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Tamara Owen - March 2015 Woman in Leadership Honoree

Tamara Owen - March 2015 Woman in Leadership Honoree

Author: Renee Cerullo/Thursday, March 5, 2015

Tamara OwenMarch 2015 Woman in Leadership

Tamara B. Owen
President & CEO, Olmsted Center for Sight

Tamara Owen is the President & CEO for the Olmsted Center for Sight, a not-for-profit agency whose mission is to assist individuals who are legally blind or visually impaired to achieve their highest level of independence through programs/services that focus on education, independence and employment. OCS has 175 employees and operating revenue of $8.5 million. She has been with the agency for one-and-a-half years; before joining OCS, Tamara was a senior executive at Kaleida Health for 23 years.

Tamara went into the healthcare profession because she cares about people, and is driven to improve the quality of life for others. Early on, while working as a clinician (physical therapist) she was frustrated with what she perceived to be administrative barriers that detracted from providing high quality, patient-focused care. This inspired her to become a health care administrator (hospital president) who led for 20 years from the focal point of a clinician. Her passion for this work was dimmed when the focus of the job moved away from the patient and more toward the business and social politics aspects of hospitals.

A colleague told Tamara that she should to look into the position at Olmsted Center for Sight (their board of directors was conducting an extensive nationwide search for a new CEO). Tamara agreed to at least go in for a tour. Interacting with the staff and clients, and seeing the life-changing work they do at OCS was all it took.

Tamara says, “Working at Olmsted is more of a privilege than a job, it connects me to people. The opportunity at OCS has been a perfect change. It brought me back to my clinical roots of assisting individuals to overcome barriers, while allowing me to put to use the leadership and team-building skills I developed over the last two decades. We demonstrate that individuals with a visual impairment can do just about everything that a sighted individual can do, they just do it differently.”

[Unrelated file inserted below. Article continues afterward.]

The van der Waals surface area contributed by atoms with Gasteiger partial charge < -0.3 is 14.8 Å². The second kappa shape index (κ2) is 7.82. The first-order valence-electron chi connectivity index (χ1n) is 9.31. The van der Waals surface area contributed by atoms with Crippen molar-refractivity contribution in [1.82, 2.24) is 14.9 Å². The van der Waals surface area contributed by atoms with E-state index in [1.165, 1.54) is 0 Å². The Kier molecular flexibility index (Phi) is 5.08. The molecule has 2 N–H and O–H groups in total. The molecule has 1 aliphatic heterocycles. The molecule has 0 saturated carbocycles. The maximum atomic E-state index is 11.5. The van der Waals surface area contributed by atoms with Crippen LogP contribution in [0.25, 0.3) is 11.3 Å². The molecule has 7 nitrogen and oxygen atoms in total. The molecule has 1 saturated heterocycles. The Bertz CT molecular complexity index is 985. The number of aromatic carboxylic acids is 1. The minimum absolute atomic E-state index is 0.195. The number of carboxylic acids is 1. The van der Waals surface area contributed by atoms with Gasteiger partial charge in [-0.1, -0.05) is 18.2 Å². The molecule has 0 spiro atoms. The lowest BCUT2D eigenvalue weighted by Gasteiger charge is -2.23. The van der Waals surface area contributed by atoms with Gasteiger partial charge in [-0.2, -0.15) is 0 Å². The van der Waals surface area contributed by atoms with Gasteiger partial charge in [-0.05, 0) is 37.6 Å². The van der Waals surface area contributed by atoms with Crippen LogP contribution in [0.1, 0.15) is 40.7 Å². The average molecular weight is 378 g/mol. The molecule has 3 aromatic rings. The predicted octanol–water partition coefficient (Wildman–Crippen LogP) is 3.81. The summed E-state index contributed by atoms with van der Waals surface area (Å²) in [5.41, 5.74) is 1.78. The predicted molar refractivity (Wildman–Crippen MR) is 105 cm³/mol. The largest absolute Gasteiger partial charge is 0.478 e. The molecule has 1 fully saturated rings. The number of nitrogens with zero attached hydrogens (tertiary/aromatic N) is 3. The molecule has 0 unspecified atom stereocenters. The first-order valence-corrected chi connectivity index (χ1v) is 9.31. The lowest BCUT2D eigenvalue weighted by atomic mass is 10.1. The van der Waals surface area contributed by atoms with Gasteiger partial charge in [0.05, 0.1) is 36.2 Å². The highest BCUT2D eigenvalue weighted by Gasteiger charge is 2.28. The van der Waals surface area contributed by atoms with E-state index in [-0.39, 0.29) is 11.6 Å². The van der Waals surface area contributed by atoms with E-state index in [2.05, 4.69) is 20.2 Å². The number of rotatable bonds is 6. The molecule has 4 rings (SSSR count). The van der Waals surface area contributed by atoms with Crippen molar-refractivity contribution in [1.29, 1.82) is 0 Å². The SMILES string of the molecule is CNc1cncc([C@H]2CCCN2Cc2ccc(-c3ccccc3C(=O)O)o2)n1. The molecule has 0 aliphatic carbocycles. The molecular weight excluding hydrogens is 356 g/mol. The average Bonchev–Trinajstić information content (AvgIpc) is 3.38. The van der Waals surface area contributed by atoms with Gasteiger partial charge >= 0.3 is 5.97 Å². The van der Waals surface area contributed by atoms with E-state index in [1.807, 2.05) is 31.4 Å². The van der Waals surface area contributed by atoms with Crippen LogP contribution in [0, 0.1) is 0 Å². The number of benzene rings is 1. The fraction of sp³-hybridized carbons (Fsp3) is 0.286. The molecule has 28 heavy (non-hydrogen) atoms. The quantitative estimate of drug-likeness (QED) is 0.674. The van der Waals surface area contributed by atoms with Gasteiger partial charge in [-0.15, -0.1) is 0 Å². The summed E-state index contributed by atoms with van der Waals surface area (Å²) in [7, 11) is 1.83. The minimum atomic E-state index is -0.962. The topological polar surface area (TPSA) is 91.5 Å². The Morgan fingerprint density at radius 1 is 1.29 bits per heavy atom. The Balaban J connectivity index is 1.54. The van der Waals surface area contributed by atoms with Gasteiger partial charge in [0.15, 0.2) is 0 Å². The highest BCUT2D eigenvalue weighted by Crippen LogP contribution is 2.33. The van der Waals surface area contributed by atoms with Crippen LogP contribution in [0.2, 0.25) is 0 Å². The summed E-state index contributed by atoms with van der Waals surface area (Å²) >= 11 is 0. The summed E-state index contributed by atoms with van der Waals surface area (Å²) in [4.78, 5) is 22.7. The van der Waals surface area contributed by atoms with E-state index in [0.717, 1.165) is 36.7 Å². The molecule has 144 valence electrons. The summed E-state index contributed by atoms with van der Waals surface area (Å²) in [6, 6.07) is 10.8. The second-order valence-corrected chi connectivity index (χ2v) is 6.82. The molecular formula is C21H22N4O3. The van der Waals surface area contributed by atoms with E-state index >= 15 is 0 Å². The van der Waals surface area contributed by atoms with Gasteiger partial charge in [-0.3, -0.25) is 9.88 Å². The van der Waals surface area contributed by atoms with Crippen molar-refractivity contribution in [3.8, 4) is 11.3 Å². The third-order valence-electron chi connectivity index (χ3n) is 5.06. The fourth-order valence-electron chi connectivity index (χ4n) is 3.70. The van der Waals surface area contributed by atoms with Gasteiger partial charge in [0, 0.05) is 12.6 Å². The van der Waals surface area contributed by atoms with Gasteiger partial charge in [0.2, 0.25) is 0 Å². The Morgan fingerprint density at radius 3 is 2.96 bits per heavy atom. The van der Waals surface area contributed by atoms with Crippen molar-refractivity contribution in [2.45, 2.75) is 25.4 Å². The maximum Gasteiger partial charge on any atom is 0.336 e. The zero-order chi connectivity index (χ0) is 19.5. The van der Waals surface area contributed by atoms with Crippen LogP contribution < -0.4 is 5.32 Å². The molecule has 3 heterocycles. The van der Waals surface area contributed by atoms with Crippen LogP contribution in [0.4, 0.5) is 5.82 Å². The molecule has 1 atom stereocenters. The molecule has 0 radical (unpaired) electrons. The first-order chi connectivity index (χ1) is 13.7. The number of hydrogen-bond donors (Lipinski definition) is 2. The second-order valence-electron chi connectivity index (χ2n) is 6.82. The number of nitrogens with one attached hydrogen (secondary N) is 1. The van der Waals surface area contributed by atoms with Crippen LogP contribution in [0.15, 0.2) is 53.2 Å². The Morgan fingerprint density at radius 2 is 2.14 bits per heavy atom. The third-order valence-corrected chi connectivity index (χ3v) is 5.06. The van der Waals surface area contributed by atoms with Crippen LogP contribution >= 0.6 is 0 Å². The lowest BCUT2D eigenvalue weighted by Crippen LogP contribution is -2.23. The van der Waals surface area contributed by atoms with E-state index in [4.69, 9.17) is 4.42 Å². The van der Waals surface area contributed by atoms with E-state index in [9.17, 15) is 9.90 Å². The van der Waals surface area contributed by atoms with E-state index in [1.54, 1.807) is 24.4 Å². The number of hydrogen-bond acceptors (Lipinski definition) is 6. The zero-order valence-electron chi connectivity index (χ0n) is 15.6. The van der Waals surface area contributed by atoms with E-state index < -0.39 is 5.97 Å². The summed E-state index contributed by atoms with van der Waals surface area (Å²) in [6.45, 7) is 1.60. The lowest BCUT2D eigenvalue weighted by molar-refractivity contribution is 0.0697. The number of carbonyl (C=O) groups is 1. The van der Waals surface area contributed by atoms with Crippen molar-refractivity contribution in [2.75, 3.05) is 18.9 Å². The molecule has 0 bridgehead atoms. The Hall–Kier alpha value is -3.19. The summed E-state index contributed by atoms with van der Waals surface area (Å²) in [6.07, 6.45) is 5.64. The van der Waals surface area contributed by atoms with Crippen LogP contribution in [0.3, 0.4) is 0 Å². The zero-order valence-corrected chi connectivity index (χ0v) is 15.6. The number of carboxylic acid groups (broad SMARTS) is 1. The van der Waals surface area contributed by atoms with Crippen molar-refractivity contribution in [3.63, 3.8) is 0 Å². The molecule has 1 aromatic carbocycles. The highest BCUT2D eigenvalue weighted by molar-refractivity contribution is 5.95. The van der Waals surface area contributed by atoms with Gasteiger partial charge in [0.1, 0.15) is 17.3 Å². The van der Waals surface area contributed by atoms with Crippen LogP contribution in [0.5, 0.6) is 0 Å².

She earned her Master of Business Administration from University at Buffalo. Owen also received a Bachelor of Science in physical therapy from University at Buffalo; a Master of Science in sports medicine/education from Springfield College in Springfield, Massachusetts; and a Bachelor of Science in physical education/athletic training from Springfield College.

An active member of the Buffalo area community, Owen has served on numerous boards of directors, including Canterbury Woods, Tonawanda Chamber of Commerce, and Boys & Girls Club. She has taught as an adjunct faculty member at both University at Buffalo and Daemen College. Her professional accomplishments include being named to both the Top 50 Healthcare Executives and Women of Influence listings by Buffalo Business First in 2012.

The Buffalo Association for the Blind opened in 1907 initially as a broom factory employing individuals who were blind, and in 1916 chair-caning, rug-making, and basket-weaving were added to the factory. In 1917 the agency expanded into vision rehabilitation services assisting blind individuals to learn to live independently. In 1997, the agency partnered with the Statler Foundation to open the National Statler Center for Careers in Hospitality in an effort to address the 70% unemployment rate of people who are legally blind. The program has now trained more than 500 blind or visually impaired people and has placed 82% of them in gainful employment. The agency changed its name in 1999 from Blind Association of Western New York to Elizabeth Pierce Olmsted, M.D. Center for the Visually Impaired, in honor of a multi-million-dollar gift from Elizabeth Pierce Olmsted.


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